FLUSHING — Flushing Community Schools will be delaying in-person classes and rolling out the new school year with online courses this fall.
Last Tuesday, the Flushing Board of Education unanimously approved a proposal to start the 2020/2021 school year on Sept. 8 and to hold all classes online for the first month of the fall semester. The board also moved to delay in-person instruction until at least Oct. 5.
Although the district was originally planning to begin with a hybrid format for classes on Aug. 31, FCS Superintendent Matt Shanafelt said that in-person classes need to be delayed as long as the risk of COVID-19 exposure remains high for students and staff.
“I have been a staunch supporter and advocate for students returning to in-school learning as much as possible, as long as it is safe for all of our students and staff members to do so,” he said. “(But) it is clear that a return to any in-school learning at this time will exponentially increase the possibility of COVID-19 spread amongst our students, families, staff members and those in our community.”
Shanafelt said that continuation of the 100 percent remote learning model and a possible return to in-person instruction will be closely evaluated in advance of Oct. 5. In the meantime, he said that the district’s online learning platform will be a more robust learning experience for students than what was offered in the spring.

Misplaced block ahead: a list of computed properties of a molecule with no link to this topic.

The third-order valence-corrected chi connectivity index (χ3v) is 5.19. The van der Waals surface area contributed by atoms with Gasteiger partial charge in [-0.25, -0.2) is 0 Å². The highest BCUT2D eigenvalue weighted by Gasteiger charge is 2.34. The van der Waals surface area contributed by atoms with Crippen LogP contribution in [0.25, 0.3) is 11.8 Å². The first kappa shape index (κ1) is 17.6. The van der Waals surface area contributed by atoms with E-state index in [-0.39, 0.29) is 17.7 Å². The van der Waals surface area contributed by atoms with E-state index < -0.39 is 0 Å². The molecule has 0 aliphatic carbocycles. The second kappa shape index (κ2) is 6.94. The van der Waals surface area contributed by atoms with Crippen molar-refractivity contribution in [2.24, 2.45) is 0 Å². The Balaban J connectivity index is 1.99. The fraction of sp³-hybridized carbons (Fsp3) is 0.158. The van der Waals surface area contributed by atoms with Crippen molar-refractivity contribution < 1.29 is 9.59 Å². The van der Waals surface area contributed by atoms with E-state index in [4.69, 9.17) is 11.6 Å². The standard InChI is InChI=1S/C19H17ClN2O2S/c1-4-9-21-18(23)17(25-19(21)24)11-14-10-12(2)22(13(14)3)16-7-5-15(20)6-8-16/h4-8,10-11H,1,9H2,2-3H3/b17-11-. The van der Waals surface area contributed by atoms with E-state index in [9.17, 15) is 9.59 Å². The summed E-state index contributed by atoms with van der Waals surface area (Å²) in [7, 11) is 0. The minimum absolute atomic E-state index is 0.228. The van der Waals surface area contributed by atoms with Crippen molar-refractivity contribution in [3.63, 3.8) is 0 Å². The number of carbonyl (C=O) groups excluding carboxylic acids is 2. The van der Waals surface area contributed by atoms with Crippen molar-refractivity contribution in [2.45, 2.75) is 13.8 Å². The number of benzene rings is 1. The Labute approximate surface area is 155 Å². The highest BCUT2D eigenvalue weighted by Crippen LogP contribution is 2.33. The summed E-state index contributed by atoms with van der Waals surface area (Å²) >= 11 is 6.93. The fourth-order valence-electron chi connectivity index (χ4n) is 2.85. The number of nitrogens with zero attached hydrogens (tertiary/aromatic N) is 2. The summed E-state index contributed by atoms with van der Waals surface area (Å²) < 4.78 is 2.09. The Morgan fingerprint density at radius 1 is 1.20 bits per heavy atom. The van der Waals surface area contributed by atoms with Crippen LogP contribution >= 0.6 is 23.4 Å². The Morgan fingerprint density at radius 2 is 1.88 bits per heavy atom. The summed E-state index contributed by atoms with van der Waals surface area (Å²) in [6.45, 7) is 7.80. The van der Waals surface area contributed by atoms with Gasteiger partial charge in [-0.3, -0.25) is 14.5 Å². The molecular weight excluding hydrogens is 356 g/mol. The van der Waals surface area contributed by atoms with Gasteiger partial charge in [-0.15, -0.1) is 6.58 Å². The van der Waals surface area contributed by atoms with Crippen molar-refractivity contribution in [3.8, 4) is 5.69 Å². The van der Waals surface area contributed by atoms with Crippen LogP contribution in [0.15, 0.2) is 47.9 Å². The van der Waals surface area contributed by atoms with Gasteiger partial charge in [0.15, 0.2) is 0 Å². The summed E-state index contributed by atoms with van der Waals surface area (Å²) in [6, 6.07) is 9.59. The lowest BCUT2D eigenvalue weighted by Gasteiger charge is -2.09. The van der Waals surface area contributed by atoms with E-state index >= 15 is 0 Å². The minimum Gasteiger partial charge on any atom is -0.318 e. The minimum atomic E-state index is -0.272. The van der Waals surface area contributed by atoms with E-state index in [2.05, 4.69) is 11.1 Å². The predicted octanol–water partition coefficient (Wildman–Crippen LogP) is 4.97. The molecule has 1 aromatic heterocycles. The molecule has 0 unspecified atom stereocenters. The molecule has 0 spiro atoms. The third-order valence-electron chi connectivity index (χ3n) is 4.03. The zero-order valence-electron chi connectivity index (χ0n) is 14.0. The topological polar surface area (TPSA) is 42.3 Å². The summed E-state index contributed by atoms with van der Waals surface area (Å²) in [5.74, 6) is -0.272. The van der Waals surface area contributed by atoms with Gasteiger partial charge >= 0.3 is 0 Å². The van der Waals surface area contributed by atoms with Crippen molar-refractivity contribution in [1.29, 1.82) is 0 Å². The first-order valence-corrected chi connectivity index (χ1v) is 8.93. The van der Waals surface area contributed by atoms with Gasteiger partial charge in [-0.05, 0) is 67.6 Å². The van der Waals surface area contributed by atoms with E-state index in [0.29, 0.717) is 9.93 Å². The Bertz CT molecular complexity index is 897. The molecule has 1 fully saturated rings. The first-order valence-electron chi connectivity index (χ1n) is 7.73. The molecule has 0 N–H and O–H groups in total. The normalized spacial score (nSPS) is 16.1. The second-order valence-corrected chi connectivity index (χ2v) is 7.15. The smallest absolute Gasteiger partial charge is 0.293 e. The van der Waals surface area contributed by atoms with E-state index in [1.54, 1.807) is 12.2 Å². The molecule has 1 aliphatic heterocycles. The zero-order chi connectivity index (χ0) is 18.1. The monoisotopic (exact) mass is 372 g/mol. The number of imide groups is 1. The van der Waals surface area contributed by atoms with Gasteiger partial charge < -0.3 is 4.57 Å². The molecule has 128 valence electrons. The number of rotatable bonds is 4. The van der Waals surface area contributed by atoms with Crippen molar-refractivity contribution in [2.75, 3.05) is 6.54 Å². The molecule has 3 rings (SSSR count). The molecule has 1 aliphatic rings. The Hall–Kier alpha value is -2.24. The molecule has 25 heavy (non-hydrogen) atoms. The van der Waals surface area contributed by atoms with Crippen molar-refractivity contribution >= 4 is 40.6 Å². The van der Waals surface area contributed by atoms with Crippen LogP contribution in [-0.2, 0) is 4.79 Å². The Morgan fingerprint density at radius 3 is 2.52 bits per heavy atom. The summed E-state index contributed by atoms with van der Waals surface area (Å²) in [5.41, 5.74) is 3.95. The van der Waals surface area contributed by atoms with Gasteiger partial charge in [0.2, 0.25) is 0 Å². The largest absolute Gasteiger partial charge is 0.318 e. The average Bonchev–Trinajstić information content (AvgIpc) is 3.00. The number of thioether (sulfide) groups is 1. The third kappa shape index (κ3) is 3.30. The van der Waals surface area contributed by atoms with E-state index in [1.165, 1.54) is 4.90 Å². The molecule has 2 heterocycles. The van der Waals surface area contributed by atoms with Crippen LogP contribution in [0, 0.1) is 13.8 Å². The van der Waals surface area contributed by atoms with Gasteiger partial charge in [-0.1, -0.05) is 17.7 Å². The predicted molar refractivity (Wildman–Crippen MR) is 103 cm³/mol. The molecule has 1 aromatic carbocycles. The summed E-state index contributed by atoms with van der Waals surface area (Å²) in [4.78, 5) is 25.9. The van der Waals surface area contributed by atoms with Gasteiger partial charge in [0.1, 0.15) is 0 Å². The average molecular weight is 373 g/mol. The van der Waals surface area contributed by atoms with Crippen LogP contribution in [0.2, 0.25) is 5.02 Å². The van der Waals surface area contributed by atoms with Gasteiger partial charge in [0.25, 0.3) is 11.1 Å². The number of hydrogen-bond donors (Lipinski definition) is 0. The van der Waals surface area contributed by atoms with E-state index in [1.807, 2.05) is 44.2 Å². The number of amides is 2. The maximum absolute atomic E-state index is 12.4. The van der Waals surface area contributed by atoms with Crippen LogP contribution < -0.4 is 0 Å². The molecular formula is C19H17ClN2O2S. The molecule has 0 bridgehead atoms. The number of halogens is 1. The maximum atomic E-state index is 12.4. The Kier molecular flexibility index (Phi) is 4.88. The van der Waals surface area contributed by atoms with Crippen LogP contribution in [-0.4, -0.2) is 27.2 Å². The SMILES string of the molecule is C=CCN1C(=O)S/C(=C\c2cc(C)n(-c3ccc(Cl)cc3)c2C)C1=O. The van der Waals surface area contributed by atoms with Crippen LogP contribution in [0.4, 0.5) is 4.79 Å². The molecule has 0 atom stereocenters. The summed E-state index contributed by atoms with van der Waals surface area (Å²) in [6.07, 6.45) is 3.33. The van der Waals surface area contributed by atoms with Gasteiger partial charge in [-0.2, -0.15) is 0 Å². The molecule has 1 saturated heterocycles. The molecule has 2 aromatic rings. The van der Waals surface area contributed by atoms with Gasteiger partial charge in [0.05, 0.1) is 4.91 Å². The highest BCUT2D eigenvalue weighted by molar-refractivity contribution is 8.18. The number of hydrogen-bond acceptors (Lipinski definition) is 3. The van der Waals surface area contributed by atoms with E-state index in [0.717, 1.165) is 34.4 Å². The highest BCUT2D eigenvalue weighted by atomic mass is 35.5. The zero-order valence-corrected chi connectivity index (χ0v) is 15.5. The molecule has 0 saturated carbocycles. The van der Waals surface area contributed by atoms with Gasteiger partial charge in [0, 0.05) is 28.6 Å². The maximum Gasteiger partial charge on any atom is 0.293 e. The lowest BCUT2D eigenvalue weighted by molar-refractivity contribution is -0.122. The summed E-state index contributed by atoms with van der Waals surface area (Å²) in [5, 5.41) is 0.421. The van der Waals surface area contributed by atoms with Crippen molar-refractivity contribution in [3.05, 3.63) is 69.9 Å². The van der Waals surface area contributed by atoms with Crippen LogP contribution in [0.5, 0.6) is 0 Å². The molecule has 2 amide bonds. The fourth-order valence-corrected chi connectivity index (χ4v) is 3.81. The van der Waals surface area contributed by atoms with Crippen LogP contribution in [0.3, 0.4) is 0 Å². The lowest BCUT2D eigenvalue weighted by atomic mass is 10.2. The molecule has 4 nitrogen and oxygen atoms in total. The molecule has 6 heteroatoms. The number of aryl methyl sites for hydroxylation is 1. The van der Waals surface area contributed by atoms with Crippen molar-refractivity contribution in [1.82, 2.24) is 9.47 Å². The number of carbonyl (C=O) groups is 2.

“Students will be engaged every day, using a consistent schedule, with the teaching and learning being provided in a synchronous and asynchronous manner,” Shanafelt said. “It is our intention that every student will regularly spend time interacting with their classmates and teacher online in an abbreviated live format, as well as completing assignments offline.”
When conditions allow for in-person instruction to return in the fall, Shanafelt said that FCS will pursue a hybrid model that would have students in class two days a week and at home the other three days. Students who show symptoms of the virus would be quarantined for 10 days or until they have a negative COVID-19 test.
If a student tests positive for the virus, his/her classroom would be closed for five days and the teacher and any students in that classroom would be quarantined outside of school for 14 days, per protocol from the state’s Back to School Roadmap and guidance from the Genesee County Health Department.
Shanafelt said that proceeding with in-school education will be difficult, with students and teachers potentially switching from in-person to online learning on a regular basis based on either positive tests or symptoms of any kind. He said that a gradual transition to in-person education will be necessary and based largely on parameters given by the Genesee County Health Department.
“This has truly been the most difficult situation that any of us in education have ever encountered,” Shanafelt said. “We simply want to get it right.”
More information and updates on Flushing Community Schools’ Return to School Plan is available at flushingschools.org.